Impact of Other Factors on Deterioration
This section aims to examine the relationship between various variables (for which data is available for the study) and track deterioration. The available variables can be categorised into two main groups (based on their types) including continuous and categorical variables. This section adopts different approaches to examine the relationship each variable has with track deterioration. For the purpose of the analysis in this section, “Gauge Value Change per Month” is calculated for inspection points that were not repaired and causal relationships are investigated in relation to “Gauge Value Change per Month”.
Continuous Variables
If a variable can take on any value between two specified values, it is called a continuous variable. In our dataset, the following variables are continuous.
- • “MGT” as the million gross tonne value for the track where the inspection point is located.
- • “Trips” which is the number of trips for the track where the inspection point is located.
- • “Curve Radius” as the radius of curve for the track on which the inspection point is located.
- • “Years since Instalment” which is the number of years since tracks were originally installed.
To examine the relationship between available continuous variables and “Gauge Value Change per Month”, correlation analysis is adopted. Table 2 shows the correlation values and their associated p-values. Higher correlation values indicate higher association between the variable and “Gauge Value Change per Month”. P-values also show if the associated correlation value is statistically significant or not. If a p-value is greater than 0.05 (95% accuracy level), it means that the correlation value is not statistically significant. As seen in Table 2, MGT is positively correlated with “Gauge Value Change per Month”, and the p-value is 0 that means it is statistically correlated. “Trips” has a p-value greater than 0.05 so it is not significantly correlated with “Gauge Value Change per Month”. Both “Curve Radius” and “Years since Instalment” variables are significantly and negatively correlated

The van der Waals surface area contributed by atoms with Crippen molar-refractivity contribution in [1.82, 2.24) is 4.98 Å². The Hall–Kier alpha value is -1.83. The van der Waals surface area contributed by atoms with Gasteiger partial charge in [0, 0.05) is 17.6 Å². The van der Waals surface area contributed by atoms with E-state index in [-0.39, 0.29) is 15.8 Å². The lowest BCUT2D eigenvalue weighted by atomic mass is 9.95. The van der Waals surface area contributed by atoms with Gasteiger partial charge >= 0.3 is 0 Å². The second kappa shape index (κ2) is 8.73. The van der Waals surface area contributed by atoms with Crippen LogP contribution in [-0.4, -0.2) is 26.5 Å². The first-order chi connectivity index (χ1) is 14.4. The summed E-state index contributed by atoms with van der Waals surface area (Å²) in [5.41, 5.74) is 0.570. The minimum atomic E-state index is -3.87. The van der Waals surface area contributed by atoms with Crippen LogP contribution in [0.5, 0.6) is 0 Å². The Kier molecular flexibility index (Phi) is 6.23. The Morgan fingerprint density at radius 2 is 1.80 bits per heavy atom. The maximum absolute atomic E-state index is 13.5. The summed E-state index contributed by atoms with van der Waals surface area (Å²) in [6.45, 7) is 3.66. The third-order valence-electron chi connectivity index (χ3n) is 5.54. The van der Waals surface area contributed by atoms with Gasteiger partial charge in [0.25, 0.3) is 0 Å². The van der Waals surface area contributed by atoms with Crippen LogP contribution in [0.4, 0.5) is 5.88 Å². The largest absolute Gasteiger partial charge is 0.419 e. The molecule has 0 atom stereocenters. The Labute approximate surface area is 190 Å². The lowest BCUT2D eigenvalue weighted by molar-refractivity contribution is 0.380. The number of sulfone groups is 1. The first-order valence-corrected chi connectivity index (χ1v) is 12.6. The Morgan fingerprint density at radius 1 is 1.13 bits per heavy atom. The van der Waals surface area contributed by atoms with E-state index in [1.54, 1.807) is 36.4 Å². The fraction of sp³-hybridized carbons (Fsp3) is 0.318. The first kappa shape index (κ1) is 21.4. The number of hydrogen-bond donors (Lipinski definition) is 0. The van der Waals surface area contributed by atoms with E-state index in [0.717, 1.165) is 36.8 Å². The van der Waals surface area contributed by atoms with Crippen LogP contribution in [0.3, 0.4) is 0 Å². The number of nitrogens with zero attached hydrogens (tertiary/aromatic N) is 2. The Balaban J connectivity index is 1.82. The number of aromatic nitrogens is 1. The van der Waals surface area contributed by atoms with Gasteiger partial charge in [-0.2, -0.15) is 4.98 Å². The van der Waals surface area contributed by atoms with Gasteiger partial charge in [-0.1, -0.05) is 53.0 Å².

Table 2. Correlation analysis between “Gauge Value Change per Month” and continuous variables
Variable |
Correlation Value |
P-Value |
MGT |
0.09 |
0.00 |
Trips |
0.02 |
0.37 |
Curve Radius |
-0.15 |
0.00 |
Years since Instalment |
-0.14 |
0.00 |
with “Gauge Value Change per Month”. Their negative values indicate that as they increase, “Gauge Value Change per Month” decreases.
To obtain further insights into the impact of various variables on deterioration rate (i.e. “Gauge Value Change per Month”) Table 3 shows the average of various factors in different quartiles of “Gauge Value Change per Month”.
Also, Table 4 shows the values of different variables in different quartiles of “Curve Radius”. As seen, the greatest average “Gauge Value Change per Month”
Table 3. Average of various factors in different quartiles of “Gauge Value Change per Month”
Quartiles based on “Gauge Value Change per Month” |
“Gauge Value Change per Month” |
Trips |
MGT |
Years since Instalment |
Curve Radius |
1 (0.00 - 0.07) |
0.04 |
52,384 |
1,486,005 |
24 |
142 |
2 (0.08 - 0.15) |
0.11 |
49,226 |
1,410,567 |
27 |
163 |
3 (0.16 - 0.30) |
0.22 |
47,030 |
1,371,649 |
28 |
183 |
4 (0.30 - 7.27) |
0.63 |
50,201 |
1,544,150 |
20 |
132 |
Total |
0.25 |
49,678 |
1,452,837 |
25 |
155 |
Table 4. Average of various factors in different quartiles of "Curve Radius”
Quartiles based on “Curve Radius” |
Curve Radius |
“Gauge Value Change per Month” |
Trips |
MGT |
Years since Instalment |
1 |
18 |
0.19 |
73,343 |
2,096,975 |
9 |
2 |
61 |
0.41 |
50,457 |
1,625,048 |
12 |
3 |
229 |
0.17 |
33,430 |
804,620 |
53 |
4 |
268 |
0.20 |
44,220 |
1,289,104 |
30 |
Total |
155 |
0.25 |
49,678 |
1,452,837 |
25 |
occurs in the second quartile where the average radius is around 61m. This group consists of tracks that are relatively new (aged 12 years that is almost half of the average age of 25 years) experiencing almost average number of “Trips” and “MGT” compared to the overall “Trips” and “MGT” values across the entire sample. This contradicts our expectations, and therefore we hypothesise that there are other factors causing degradation in this group of tracks.